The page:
Tag Archives: Windows Mobile 6.5

HTC HD2 arrives in stores next week

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HTC’s ultra-strokeable HD2 arrives on our sunny shores next week, for a whopping US$900 (Dhs3,299). Running a skinned version of Windows Mobile 6.5 called Sense, it packs a glorious 4.3in capacitive touchscreen and a 5MP camera with a blinding flash. It has proximity sensors to prevent false touches on its gigantic screen, and if you have a 3G connection it can even pipe out Wi-Fi for all your internet-starved devices.

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WinMo 6.5 takes on Palm webOS and Android

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Yesterday, Microsoft launched Windows Mobile 6.5 for smartphones. Bad news for the hundreds of WinMo 6.1 handsets we’ve seen, and worse news if you were already unsure whether to jump ship to webOS or Android. We got some screens sticky yesterday to bring you the verdict:

WinMo 6.5: This is great news if you feel you must stay with Microsoft’s mobile platform. Finally, you don’t need a manufacturer-created GUI skin to feel like you’ve got a modern smartphone. The HTC Touch Diamond 2 (and our clumsy fingers) might be slightly at fault for some sluggish response times and erroneous input, but closing apps still requires a fingernail stroke to a tiny button in the corner. It’s a huge improvement, but unlikely to convert those who didn’t get on with WinMo 6.1.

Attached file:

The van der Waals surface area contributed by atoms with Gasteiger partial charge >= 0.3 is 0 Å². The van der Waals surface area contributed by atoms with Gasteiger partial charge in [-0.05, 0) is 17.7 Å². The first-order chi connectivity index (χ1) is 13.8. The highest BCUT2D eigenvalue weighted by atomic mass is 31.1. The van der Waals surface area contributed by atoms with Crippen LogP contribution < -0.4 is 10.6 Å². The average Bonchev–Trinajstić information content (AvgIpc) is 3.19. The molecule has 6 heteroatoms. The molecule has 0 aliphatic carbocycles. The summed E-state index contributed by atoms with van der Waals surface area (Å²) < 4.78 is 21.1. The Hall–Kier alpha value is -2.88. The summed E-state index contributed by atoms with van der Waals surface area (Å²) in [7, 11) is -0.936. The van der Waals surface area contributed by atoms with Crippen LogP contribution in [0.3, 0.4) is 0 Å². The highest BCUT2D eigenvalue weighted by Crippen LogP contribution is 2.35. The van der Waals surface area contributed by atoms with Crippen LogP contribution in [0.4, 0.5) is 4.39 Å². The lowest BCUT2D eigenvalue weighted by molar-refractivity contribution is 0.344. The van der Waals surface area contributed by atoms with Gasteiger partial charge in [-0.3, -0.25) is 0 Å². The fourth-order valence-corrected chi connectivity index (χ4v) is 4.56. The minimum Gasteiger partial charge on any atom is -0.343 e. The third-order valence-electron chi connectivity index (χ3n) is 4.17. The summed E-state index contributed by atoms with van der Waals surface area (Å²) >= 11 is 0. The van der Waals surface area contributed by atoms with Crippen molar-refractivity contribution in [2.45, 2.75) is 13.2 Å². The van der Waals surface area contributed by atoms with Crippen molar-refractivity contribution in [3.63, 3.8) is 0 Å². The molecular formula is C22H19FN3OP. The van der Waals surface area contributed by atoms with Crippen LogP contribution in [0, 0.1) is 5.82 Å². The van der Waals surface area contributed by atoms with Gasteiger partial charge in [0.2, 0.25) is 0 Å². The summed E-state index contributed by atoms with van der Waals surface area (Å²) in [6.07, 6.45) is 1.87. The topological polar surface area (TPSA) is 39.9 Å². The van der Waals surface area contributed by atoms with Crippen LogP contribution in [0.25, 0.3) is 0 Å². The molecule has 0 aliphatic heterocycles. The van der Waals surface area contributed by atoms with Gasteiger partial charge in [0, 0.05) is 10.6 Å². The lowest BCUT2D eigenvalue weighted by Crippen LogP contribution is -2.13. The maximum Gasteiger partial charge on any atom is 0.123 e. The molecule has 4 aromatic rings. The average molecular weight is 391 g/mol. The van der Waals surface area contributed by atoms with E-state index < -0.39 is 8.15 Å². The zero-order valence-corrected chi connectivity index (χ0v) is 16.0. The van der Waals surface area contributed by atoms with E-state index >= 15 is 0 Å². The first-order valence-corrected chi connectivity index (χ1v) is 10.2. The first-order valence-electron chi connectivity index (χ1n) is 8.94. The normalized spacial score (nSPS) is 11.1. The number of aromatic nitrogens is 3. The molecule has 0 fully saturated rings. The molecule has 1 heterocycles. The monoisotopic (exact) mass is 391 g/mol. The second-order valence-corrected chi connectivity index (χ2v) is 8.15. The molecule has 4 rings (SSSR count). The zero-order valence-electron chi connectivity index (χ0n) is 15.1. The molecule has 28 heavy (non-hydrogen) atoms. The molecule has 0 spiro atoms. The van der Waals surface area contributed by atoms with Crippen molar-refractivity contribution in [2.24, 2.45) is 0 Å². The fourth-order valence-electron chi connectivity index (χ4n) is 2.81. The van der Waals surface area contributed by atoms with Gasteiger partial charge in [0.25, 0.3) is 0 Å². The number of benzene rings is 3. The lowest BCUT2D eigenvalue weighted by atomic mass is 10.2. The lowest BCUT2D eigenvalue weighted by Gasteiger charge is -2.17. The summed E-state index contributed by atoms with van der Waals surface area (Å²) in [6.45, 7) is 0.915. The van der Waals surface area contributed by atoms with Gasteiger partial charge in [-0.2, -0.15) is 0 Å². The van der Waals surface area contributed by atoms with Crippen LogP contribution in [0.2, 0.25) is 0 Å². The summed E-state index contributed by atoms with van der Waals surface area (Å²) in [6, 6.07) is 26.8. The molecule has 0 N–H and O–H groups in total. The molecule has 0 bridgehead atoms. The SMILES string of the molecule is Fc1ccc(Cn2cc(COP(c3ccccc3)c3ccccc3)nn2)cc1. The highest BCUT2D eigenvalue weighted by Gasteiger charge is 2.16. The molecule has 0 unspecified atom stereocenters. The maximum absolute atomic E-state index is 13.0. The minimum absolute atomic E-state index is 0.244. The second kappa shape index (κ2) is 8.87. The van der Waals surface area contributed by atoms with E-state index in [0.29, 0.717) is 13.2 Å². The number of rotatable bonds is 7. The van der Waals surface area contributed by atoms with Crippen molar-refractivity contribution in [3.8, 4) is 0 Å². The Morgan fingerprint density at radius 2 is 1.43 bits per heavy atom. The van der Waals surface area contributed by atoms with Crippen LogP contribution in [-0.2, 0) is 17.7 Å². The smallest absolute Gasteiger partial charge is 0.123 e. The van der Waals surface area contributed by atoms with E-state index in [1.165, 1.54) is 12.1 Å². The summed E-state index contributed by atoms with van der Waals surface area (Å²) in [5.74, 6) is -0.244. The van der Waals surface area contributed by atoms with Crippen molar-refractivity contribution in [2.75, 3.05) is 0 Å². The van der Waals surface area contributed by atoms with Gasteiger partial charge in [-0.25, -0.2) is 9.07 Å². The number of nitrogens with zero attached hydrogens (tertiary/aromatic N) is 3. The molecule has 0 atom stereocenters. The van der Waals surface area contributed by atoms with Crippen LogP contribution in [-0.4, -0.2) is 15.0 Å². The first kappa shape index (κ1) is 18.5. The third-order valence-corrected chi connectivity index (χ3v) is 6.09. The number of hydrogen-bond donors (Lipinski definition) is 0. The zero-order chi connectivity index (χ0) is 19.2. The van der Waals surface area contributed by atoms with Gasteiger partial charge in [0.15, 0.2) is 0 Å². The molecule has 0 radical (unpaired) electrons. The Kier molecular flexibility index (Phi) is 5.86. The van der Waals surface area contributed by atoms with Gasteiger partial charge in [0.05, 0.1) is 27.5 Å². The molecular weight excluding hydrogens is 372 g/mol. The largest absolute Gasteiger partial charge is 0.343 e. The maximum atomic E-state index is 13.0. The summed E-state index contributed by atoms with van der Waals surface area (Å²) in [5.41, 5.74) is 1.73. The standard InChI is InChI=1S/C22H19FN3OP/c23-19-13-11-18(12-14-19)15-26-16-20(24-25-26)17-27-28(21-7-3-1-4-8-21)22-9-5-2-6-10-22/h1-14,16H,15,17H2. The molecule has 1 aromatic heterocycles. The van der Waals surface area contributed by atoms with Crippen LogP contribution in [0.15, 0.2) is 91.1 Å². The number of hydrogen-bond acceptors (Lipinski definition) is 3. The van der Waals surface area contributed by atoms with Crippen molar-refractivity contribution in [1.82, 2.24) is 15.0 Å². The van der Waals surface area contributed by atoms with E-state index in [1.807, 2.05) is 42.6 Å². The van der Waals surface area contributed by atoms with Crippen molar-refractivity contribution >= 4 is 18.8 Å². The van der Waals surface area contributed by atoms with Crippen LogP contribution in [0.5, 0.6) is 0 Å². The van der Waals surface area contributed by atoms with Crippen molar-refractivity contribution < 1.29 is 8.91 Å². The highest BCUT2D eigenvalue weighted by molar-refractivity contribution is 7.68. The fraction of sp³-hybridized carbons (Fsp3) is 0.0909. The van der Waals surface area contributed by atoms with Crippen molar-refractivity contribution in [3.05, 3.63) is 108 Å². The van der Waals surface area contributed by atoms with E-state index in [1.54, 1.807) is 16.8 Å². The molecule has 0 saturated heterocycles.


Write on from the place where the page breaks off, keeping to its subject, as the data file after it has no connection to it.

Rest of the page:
Android: Within two minutes of picking up the T-Mobile G1, we’d crashed the phone and destroyed part of HTC’s booth. A reboot and several apologies later, we were rolling with Google’s mobile OS and loving it. It’s slick, intuitive, extrememly communicative and crying out for better hardware. The touchscreen gestures are a little kooky, and some of the moves would take a bit of getting used to, but it works. A must for open-source fans.

Palm webOS: Palm’s new OS (and device) came to this comparison with its dukes up. And battered the competition to the floor. The interface is beautiful, the gestures are natural, there is little perceivable lag and it works. It’s eminently customisable without losing its identity (Android, you listening?) and the Palm Pre doesn’t feel like a newbie in Old Town. Palm still has to make some announcements about data plans and the PC software end of the bargain (but a little bird mentioned cloud storage to us – phew!). Winner. For now.